According to the American College of Rheumatology preliminary diagnostic criteria for fibromyalgia and symptom severity assessment, a patient meets the diagnostic criteria for fibromyalgia if all three conditions below are satisfied:A widespread pain index (WPI) of 7 and a symptom severity (SS) scale score of 5, or a WPI of 3 to 6 and an SS scale score of 9.

The symptoms have been consistently present at a similar level for a minimum of three months.

No other underlying disorder can account for the pain.Specifically, WPI counts the number of areas where the patient experienced pain in the past week. The score will range from 0 to 19. SS scale score assesses fatigue, morning refreshment upon waking, and cognitive symptoms over the past week using this scale: 0 = no issue, 1 = mild issues, 2 = moderate problems, and 3 = severe problems.

If you suspect you may have fibromyalgia or notice any early signs, you should consult a health care professional experienced with fibromyalgia.

Your doctor may take the following steps to diagnose fibromyalgia:Learn about your medical history: Your doctor will discuss your medical history and symptoms, including details about pain (location, severity, duration), fatigue, and cognitive issues such as memory problems, as well as your family history of fibromyalgia (if applicable). Your concurrent medical conditions will be important in determining any other source of your pain.

Perform a checkup: Your doctor will perform a physical exam to check if you have any signs suggesting other medical conditions, such as chronic fatigue syndrome, myofascial pain syndrome, polymyalgia rheumatica, or multiple sclerosis. This is because some of these conditions have the same/similar symptoms as fibromyalgia.

Order certain tests for diagnosis: These tests are taken to rule out other conditions that may cause pain. X-rays and other imaging tests may also be ordered in addition to those listed below.

Diagnostic TestsTests, such as the following, are taken to check hormone levels and inflammation signs, providing valuable information to your doctor in making an accurate diagnosis:Complete blood count (CBC): This blood test measures the levels of white blood cells, red blood cells, and platelets in the blood and evaluates the patient’s oxygen-carrying capacity.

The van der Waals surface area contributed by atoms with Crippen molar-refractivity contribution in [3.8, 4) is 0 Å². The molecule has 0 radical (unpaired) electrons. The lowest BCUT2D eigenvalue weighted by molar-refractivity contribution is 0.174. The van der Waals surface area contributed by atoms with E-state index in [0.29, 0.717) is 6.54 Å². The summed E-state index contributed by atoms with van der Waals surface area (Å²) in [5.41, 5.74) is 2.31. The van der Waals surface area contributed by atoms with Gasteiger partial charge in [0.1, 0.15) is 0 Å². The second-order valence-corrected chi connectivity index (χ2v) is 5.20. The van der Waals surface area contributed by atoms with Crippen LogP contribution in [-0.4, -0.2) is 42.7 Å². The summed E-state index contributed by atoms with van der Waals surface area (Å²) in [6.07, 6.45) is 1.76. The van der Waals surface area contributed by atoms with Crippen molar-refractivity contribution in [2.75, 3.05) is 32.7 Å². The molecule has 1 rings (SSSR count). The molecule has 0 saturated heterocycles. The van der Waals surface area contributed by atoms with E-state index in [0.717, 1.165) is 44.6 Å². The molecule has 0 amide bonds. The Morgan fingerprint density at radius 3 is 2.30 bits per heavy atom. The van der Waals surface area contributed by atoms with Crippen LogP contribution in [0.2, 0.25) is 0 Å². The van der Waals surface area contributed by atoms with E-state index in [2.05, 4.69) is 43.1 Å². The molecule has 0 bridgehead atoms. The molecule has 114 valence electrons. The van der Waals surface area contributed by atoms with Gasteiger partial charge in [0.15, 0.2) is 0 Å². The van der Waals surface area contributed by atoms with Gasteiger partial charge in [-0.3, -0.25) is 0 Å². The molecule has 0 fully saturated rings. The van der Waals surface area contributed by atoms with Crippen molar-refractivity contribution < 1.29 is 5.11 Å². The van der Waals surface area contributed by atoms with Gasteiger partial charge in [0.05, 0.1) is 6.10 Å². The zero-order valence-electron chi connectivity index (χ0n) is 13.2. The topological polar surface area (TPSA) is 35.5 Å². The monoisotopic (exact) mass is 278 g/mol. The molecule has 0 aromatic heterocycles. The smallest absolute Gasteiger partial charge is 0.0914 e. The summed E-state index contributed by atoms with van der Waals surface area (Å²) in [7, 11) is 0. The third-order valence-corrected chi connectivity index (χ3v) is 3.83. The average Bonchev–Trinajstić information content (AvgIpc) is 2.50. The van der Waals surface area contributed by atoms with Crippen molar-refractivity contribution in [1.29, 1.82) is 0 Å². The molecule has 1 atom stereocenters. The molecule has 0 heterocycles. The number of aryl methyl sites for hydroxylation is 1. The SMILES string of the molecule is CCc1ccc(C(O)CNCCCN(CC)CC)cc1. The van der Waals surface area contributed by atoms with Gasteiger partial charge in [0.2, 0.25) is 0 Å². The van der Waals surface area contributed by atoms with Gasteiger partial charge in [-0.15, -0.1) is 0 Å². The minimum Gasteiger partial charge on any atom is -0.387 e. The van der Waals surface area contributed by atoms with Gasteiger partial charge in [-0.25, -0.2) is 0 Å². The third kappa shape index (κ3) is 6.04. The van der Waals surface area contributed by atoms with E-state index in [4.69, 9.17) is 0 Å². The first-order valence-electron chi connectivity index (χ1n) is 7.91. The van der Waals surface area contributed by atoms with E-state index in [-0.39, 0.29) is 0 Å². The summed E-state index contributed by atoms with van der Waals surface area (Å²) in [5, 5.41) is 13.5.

C-reactive protein (CRP) test: A c-reactive protein test measures the CRP level in your blood, which is a protein produced by your liver. Normally, CRP levels are low, but they rise when there is inflammation in your body. Elevated CRP levels can indicate a significant health condition associated with inflammation.

Comprehensive metabolic panel (CMP): A comprehensive metabolic panel measures 14 blood substances, including glucose, calcium, sodium, potassium, carbon dioxide, chloride, and total protein. It also measures kidney function. CMP offers insights into the body’s chemical balance and metabolism. Abnormal levels of these substances may signal a significant health issue.

Erythrocyte sedimentation rate (ESR or sed rate): This test measures the rate at which red blood cells settle at the bottom of a test tube. In the presence of swelling and inflammation, blood proteins aggregate and become denser than usual, causing them to settle more rapidly. Typically, the faster the descent of blood cells, the more pronounced the inflammation.

Thyroid function test (TFT): A thyroid function test typically involves measuring thyroid stimulating hormone (TSH) and thyroid hormones in the blood to assess the thyroid gland’s function and its ability to regulate hormone production.